- In general, it is easy to clean if you tend to it right after cooking while the pan is warm
FAQs About Made In Carbon Steel Cookware
Here are some of the most frequently asked questions about Made In Carbon Steel cookware:
Yes, it is oven and broiler-safe up to 1200 degrees Fahrenheit.
Yes, all Carbon Steel cookware is induction compatible and safe for use on all cooktops.
No. Handwash with a non-abrasive sponge in warm water and avoid using soap or cleansers as they may diminish the seasoning.
All Made In Carbon Steel cookware is manufactured in France.
The only place you can buy Made In Carbon Steel cookware is on their website.
Yes, Made In offers a limited lifetime warranty.
One of the significant benefits of carbon steel cookware is that it’s generally much less expensive than stainless steel cookware. You can view the current pricing of Made In carbon steel on their website.
When you use it as directed, your pan should never warp. Avoid sharp temperature changes like placing a hot pan into cold water. Want to learn more about why pans warp? Check out this article where I explain the most common causes and how to fix it when it happens.
The pan undergoes a heat treatment process called blue annealing. It helps prevent rust and corrosion, but it is not a coating. The original blue tone will disappear, and the pan will display multiple colors over time, known as a patina.
Made In recommends its Hungarian-made beechwood spoon, but you can use any tools you like. If you want to keep your pans looking their best, opt for heat-resistant silicone, nylon, or wood.
Made In has different return policies for carbon steel than it does for stainless steel.
You can return their carbon steel cookware within 45 days of the delivery date for a full refund, as long as you didn’t use it. If you’ve already cooked with it, you can still return it within that 45-day window, but you’ll get a store credit, not a full refund.
You can read the full policy here.
Shipping is free within the continental United States.
Bottom Line: Should You Buy Made In Carbon Steel Cookware?
While every cookware type has its pros and cons, the pros of Made In Carbon Steel cookware keep stacking up.
It has the heat control of stainless steel, the heat retention of cast iron, and, when properly seasoned, has the slick, easy-release surface of non-stick.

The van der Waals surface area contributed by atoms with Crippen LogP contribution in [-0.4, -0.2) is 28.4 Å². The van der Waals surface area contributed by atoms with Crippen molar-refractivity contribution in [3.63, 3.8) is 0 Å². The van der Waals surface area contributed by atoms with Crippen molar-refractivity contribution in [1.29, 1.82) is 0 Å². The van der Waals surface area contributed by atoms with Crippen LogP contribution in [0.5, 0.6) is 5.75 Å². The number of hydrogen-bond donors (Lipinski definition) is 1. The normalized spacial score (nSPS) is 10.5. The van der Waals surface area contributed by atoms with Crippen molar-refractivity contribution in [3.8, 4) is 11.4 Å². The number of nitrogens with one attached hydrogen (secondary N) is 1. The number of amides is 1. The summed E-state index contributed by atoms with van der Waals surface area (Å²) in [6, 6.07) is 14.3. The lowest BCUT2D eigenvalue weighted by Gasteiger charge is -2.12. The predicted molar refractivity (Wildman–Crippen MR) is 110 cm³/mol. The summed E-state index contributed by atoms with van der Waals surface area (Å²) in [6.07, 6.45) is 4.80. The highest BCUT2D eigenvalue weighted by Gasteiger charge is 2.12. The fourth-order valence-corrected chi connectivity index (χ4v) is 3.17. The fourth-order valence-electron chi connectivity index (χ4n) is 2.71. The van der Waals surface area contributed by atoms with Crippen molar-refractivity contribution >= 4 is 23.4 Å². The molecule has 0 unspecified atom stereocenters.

Since it’s thinner than cast iron, it heats quickly and can withstand high-temperature cooking. It can also go from cooktop to oven or broiler seamlessly.
Next, it is highly durable. Just like cast iron and high-quality stainless steel, a quality carbon steel pan can last a lifetime with proper use and care.
On the flip side, there are no shortcuts to caring for carbon steel. You can’t toss it in the dishwasher. You’ll have to clean it by hand and put some time into keeping it seasoned.
The most complex thing about carbon steel cookware is keeping the pan seasoned. If you don’t, it can develop rust and food will stick and become difficult to scrub off. If rust develops, remove it with a metal scouring pad, run hot water over it, dry thoroughly, and then re-season.
With all that being said, should you buy Made In carbon steel cookware?
If you’re looking for high-quality, ultra-durable cookware that can be your everyday, go-to kitchen tool, then yes, you should.
You can read out dozens of reviews, see more pictures, and check the current prices of Made In carbon steel cookware on MadeInCookware.com.
If the steeply curved, flat handles and limited cooking surface are deal breakers for you, maybe you should consider other brands with different designs.
You can find many other carbon steel pans on Amazon and in your local kitchen supply stores. But, do your research, not all carbon steel pans are created equal.
Tell Us What You Think About Made In Carbon Steel Cookware
Have you cooked with Made In carbon steel cookware? If yes, let us know what you think about it in the comments below.
If you found this review helpful, you should also check out:
- Is Made In Cookware Any Good? An In-Depth and Unbiased Review
- Made In 8-Inch Chef’s Knife Review (With Pictures)
- All-Clad vs. Made In: The Ultimate Cookware Comparison
- All-Clad vs. Calphalon: Non-Stick and Stainless Cookware Compared
- All-Clad vs. Cuisinart: How Does Their Cookware Compare?
- All-Clad C4 Copper vs. Copper Core: How Do They Compare?
- All-Clad D5 vs. Copper Core: How Do They Compare?
- All-Clad HA1 vs. B1: Which All-Clad Non-Stick Collection Is Better?
- Is All-Clad Cookware Worth the High Price? An In-Depth Review
- All-Clad vs. Tramontina: Which Cookware Is Better?
- All-Clad vs. Viking: How Does Their Cookware Compare?
- 5 Cheaper Alternatives to All-Clad Cookware